This house was built in three phases. William H. Mahar, who operated a stage line, built the north portion of the house, and Emery Bruley, a blacksmith and inventor from Ottawa, Ontario, erected the southern half of the house in 1885. The following year, the locally prominent Dewhurst family acquired the house. Richard Dewhurst was an attorney, Wisconsin legislator, and banker. In 1909, Dewhurst removed the Italianate porch, and the building assumed its present Queen Anne flair. The cross-gabled roof sheltering the two-story clapboard house is highly ornamented with scroll brackets, spindlework, and jigsaw-cut king posts. A steeply pitched hipped roof crowned by a roof crest surmounts the northern bay window, lending a turret-like appearance. A one-story veranda on the asymmetrical facade curves to form a semicircular entrance porch and extends diagonally to create a porte-cochere. Along the length of this porch, Ionic columns support an entablature ornamented by modillion blocks.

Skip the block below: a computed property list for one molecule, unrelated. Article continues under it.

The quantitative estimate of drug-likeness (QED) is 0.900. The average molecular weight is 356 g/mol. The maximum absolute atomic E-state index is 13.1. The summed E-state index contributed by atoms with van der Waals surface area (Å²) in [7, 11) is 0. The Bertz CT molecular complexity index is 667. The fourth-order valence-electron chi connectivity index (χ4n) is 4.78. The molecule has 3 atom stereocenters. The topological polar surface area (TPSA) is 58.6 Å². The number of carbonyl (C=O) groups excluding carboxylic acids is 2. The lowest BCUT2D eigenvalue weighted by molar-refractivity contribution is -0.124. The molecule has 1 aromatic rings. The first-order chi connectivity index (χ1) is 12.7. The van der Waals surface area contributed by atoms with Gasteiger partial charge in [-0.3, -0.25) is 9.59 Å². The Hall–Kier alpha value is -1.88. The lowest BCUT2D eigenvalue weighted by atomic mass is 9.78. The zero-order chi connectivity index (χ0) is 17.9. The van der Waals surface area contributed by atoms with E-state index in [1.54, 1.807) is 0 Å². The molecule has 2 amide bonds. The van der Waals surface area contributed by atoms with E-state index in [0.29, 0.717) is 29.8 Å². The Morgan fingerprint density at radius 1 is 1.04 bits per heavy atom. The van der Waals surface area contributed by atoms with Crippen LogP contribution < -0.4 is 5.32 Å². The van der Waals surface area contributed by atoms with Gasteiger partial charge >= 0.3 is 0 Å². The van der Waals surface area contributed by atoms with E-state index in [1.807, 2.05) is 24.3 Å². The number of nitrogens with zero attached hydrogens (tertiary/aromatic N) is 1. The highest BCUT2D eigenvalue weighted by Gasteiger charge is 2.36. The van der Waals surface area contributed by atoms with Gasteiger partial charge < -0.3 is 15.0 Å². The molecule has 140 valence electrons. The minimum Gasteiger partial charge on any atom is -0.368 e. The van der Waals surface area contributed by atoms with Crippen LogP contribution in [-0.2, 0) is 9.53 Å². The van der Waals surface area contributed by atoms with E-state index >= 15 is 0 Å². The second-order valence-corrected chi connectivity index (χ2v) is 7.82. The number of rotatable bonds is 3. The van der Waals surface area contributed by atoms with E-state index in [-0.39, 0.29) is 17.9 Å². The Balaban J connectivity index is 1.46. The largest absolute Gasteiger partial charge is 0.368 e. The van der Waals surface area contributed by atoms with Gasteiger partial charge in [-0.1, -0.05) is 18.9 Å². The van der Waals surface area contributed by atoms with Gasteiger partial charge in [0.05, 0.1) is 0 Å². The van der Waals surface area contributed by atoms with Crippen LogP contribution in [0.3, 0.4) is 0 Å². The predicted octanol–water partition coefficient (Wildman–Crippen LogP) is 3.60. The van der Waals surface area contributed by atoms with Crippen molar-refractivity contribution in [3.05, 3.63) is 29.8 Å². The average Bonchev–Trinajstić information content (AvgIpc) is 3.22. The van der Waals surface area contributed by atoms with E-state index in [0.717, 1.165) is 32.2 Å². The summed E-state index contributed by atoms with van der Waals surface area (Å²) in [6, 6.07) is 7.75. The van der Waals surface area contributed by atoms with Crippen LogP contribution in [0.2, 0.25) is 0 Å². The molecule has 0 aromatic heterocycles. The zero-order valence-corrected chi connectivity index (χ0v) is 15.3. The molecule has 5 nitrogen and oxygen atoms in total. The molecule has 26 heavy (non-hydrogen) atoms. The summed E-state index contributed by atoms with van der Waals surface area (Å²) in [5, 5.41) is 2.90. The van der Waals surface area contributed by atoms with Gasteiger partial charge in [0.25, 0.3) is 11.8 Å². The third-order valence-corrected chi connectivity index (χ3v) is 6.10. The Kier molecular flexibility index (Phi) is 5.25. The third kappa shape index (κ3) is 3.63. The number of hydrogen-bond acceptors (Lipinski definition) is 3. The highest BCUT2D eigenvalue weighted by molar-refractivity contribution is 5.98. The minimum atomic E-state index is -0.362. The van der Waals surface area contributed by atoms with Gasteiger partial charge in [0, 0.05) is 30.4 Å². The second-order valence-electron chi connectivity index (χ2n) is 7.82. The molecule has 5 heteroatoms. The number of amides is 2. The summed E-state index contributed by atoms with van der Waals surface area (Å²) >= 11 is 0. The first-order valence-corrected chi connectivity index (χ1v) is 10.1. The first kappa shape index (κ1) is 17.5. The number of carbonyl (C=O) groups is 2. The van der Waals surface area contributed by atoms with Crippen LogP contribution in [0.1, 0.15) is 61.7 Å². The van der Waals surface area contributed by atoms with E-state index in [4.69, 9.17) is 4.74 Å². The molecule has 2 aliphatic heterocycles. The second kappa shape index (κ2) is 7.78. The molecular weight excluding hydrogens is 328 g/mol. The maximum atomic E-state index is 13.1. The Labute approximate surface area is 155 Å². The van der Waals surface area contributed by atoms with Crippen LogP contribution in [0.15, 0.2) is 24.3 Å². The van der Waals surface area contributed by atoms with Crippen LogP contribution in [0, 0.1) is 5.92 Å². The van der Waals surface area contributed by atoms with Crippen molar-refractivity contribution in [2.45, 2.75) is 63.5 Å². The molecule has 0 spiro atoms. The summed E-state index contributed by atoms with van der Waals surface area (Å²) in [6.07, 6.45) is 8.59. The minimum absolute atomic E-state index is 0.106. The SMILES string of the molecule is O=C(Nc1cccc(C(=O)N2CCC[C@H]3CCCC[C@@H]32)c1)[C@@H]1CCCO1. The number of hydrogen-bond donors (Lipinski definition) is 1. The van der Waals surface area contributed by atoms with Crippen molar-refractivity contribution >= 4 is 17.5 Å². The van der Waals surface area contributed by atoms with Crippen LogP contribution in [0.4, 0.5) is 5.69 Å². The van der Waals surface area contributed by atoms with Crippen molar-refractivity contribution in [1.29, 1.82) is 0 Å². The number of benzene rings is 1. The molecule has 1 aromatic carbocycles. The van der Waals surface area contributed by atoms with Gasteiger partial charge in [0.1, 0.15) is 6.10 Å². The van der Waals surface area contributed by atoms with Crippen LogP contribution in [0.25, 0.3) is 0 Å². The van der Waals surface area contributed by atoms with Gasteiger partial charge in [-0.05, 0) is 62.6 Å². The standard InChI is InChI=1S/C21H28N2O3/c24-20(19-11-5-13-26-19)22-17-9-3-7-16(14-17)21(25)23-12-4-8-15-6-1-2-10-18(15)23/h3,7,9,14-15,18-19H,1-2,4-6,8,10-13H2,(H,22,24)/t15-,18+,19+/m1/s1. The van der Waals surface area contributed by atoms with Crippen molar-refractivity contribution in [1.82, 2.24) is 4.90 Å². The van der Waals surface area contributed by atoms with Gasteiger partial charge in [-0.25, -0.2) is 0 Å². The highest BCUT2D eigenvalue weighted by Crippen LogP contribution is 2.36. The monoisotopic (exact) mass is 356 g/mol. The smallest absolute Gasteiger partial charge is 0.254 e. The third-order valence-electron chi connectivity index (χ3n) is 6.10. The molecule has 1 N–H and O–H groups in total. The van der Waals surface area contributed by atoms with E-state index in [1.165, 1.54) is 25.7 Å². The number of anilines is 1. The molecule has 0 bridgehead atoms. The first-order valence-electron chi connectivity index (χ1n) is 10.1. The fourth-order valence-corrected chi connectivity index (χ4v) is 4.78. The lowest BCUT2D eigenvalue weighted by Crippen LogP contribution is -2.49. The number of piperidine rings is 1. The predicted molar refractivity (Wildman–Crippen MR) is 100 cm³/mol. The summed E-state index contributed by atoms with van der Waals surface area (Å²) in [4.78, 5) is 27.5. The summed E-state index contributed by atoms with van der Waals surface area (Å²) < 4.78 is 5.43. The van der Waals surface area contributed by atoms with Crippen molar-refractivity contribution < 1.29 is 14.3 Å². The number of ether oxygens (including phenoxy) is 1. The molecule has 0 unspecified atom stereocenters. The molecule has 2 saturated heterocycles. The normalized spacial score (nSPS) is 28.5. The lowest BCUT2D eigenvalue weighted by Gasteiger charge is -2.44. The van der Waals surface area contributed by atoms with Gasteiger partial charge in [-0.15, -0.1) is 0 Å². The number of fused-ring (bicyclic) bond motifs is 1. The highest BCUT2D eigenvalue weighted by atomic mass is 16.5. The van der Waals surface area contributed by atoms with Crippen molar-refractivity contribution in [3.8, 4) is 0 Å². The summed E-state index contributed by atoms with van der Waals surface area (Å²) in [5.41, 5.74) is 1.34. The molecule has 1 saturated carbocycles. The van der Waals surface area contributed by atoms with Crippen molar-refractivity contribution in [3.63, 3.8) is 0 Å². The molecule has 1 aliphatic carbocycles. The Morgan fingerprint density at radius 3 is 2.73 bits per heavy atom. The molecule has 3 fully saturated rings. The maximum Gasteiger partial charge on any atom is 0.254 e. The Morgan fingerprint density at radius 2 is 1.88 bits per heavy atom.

A later owner was Mary Dewhurst, who became president of the Neillsville Bank after her father’s death in 1895. Such a prominent business position was unusual for a woman at that time. The house is now an inn.